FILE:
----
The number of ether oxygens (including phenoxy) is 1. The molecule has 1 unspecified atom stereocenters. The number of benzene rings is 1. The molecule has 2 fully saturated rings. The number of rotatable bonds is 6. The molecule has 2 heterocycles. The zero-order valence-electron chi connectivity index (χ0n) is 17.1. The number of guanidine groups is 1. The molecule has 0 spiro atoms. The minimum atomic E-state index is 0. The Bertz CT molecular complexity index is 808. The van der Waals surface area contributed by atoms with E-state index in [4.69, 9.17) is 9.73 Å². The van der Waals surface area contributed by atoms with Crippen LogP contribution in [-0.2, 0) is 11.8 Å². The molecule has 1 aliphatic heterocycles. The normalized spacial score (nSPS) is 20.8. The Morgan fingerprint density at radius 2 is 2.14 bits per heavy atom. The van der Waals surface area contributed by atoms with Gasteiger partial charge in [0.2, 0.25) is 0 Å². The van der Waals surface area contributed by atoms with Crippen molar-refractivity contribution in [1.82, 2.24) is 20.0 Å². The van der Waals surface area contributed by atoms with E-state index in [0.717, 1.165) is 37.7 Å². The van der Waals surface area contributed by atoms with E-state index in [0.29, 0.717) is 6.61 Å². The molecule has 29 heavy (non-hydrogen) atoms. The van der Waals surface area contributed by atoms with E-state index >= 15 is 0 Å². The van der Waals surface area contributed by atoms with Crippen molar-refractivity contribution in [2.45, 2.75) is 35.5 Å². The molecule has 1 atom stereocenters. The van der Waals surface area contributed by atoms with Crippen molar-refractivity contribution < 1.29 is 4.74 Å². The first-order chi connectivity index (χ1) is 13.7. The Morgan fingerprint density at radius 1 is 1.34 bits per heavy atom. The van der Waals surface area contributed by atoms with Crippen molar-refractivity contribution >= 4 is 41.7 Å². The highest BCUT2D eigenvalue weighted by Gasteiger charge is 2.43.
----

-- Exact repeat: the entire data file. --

The number of ether oxygens (including phenoxy) is 1. The molecule has 1 unspecified atom stereocenters. The number of benzene rings is 1. The molecule has 2 fully saturated rings. The number of rotatable bonds is 6. The molecule has 2 heterocycles. The zero-order valence-electron chi connectivity index (χ0n) is 17.1. The number of guanidine groups is 1. The molecule has 0 spiro atoms. The minimum atomic E-state index is 0. The Bertz CT molecular complexity index is 808. The van der Waals surface area contributed by atoms with E-state index in [4.69, 9.17) is 9.73 Å². The van der Waals surface area contributed by atoms with Crippen LogP contribution in [-0.2, 0) is 11.8 Å². The molecule has 1 aliphatic heterocycles. The normalized spacial score (nSPS) is 20.8. The Morgan fingerprint density at radius 2 is 2.14 bits per heavy atom. The van der Waals surface area contributed by atoms with Gasteiger partial charge in [0.2, 0.25) is 0 Å². The van der Waals surface area contributed by atoms with Crippen molar-refractivity contribution in [1.82, 2.24) is 20.0 Å². The van der Waals surface area contributed by atoms with E-state index in [0.717, 1.165) is 37.7 Å². The van der Waals surface area contributed by atoms with E-state index in [0.29, 0.717) is 6.61 Å². The molecule has 29 heavy (non-hydrogen) atoms. The van der Waals surface area contributed by atoms with E-state index >= 15 is 0 Å². The van der Waals surface area contributed by atoms with Crippen molar-refractivity contribution in [2.45, 2.75) is 35.5 Å². The molecule has 1 atom stereocenters. The van der Waals surface area contributed by atoms with Crippen molar-refractivity contribution < 1.29 is 4.74 Å². The first-order chi connectivity index (χ1) is 13.7. The Morgan fingerprint density at radius 1 is 1.34 bits per heavy atom. The van der Waals surface area contributed by atoms with Crippen molar-refractivity contribution >= 4 is 41.7 Å². The highest BCUT2D eigenvalue weighted by Gasteiger charge is 2.43.